Indian American Family Enjoying Video Games Together In Family Room

Pros And Cons Of Refinancing: Exploring The Benefits And Downsides

Lauren Nowacki5-minute read

June 25, 2021

Share:

Homeowners with a mortgage may have the option to refinance into a new loan to shorten their term, lower their interest rate or use their equity to meet other financial needs – but there are drawbacks they’ll need to consider before taking advantage of this loan option. Why? Because it could end up costing them more money or be more work than it’s worth. If you’re considering getting a new loan, weigh these pros and cons of refinancing, first, to see if doing so will be the best option for your goals.

Pros Of Refinancing

There can be major benefits of refinancing a mortgage, but the pros depend on the terms of the refinance and your individual situation and goals. And while you can get the following benefits from a refinance, there may be some trade-offs.

1. You Could Pay Off Your Loan Faster

You can refinance your mortgage into a new loan with a shorter term (for example, going from a 30-year loan to a 15-year). By shortening your loan term, you’ll gain more equity in the home faster and pay the loan off faster. That means you’ll own your home free and clear earlier and reap such benefits as saving money on interest and having more money each month when you no longer have a mortgage payment. 

2. You Might Spend Less Over The Life Of The Loan

When you shorten the length of time you take to pay off the loan, you shorten the length of time you pay interest on that loan, meaning you’ll pay less interest over the life of the loan. But what about if you don’t shorten the length of the loan? You could still end up paying less over the life of the mortgage.

If you refinance when rates are low, you may be able to lower your interest rate. Since you pay interest until you pay off the loan, this will save you on the amount of total interest you pay over the life of the loan.

Here’s an example:

You get a 30-year mortgage for $200,000 at 4%. In 2 years, you’ll have already paid $15,728 in total interest. If you keep this original loan for 30 years, you’ll end up paying $143,739 in total interest over the life of the mortgage.

Let’s say, after 2 years, you refinance the loan into a new, 30-year mortgage at an interest rate of 3.5%. Since you paid on the loan for 2 years, your loan balance is now $192,812. If you kept the new loan for 30 years, you would pay $118,880 in total interest over the life of the new loan.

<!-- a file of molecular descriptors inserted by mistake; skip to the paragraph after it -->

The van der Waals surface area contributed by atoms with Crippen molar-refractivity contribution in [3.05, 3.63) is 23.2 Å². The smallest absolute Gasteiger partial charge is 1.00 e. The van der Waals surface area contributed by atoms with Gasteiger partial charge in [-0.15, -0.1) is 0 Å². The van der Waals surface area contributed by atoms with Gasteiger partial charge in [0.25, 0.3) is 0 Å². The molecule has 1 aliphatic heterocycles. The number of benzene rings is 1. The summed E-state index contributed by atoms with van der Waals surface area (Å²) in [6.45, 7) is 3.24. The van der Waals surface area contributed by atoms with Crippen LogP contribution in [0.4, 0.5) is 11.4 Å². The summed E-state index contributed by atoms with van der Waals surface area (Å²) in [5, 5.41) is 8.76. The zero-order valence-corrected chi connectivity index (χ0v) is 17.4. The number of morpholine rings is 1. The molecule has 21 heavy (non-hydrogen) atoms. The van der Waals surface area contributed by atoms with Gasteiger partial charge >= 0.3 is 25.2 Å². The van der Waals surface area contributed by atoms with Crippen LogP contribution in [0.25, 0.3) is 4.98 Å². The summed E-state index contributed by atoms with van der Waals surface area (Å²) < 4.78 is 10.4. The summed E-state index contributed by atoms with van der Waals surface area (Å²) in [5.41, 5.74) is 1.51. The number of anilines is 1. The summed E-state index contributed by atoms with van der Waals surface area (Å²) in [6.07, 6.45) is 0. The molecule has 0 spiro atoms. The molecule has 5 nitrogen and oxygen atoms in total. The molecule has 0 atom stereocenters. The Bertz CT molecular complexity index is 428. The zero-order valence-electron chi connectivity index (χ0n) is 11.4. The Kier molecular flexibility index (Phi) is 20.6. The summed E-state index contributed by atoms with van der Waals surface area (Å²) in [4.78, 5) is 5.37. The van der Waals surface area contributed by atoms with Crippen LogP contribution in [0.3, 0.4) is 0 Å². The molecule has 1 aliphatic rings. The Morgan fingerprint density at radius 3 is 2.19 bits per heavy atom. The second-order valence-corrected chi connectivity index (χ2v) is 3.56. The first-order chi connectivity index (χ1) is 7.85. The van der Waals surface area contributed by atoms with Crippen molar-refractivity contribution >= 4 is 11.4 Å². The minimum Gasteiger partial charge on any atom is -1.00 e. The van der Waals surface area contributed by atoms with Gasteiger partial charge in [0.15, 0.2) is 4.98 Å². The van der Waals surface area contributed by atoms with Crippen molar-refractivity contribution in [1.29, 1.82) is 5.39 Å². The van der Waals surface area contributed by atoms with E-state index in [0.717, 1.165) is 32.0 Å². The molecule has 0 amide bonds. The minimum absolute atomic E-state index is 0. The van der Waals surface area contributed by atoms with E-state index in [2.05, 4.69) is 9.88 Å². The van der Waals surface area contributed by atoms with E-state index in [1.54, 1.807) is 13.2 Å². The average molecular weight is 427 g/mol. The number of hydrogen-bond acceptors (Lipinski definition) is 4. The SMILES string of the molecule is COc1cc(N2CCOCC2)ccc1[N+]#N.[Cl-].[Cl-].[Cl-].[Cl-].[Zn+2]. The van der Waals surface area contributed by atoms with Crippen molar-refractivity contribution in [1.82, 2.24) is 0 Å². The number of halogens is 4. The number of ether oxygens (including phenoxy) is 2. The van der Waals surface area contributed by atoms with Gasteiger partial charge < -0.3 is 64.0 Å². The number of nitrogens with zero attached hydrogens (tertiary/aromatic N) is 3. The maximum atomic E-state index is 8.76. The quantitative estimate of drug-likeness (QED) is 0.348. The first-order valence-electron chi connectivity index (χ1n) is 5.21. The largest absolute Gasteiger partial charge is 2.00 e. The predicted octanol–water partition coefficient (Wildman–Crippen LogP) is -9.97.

Now, add the 2 years you paid interest on the original loan, and you’ll pay a total of $134,608 in total interest. With just the original loan at a 4% interest rate, you still would’ve paid more. By refinancing to the lower interest rate, you save $9,131 in total interest paid over the life of the loan.

3. You Could Save More Each Month

If you refinance to the same term as your original mortgage, you’re further extending the time you have to pay off the loan, meaning your monthly payment will go down. And if you can refinance the loan with a lower interest rate, your monthly payment could go down even more.

Here’s an example of how your payment would go down.

We’ll use the same numbers as the example above. Keep in mind, these monthly payments do not include escrow.

You get a 30-year mortgage for $200,000 with a 4% interest rate. Your monthly payment is $954.

You refinance your loan after 2 years to another 30-year mortgage and keep the same interest rate. Since you’ve been paying for 2 years, your loan balance is now $192,812. By extending your term back to 30 years, your monthly payment is now $920.

Let’s say rates were low when you refinanced, so you also lowered your interest rate. Your new 30-year mortgage is $192,812 with a 3.5% interest rate. Now your monthly payment is $865.00.

4. Payments Can Become More Predictable

If you have an adjustable-rate loan, you can refinance to a fixed-rate mortgage instead. With an adjustable-rate loan, your interest rate changes over time, based on the market. That means it can rise or fall – and your monthly payment will do the same.

With a fixed-rate loan, your interest rate stays the same throughout the life of the loan. This makes monthly payments more predictable because your combined principal and interest payment will stay the same. Keep in mind, your escrow payment may fluctuate as property tax and insurance costs rise or fall. This consistency can make budgeting easier.

5. Cashing Out Equity Can Cover Some Expenses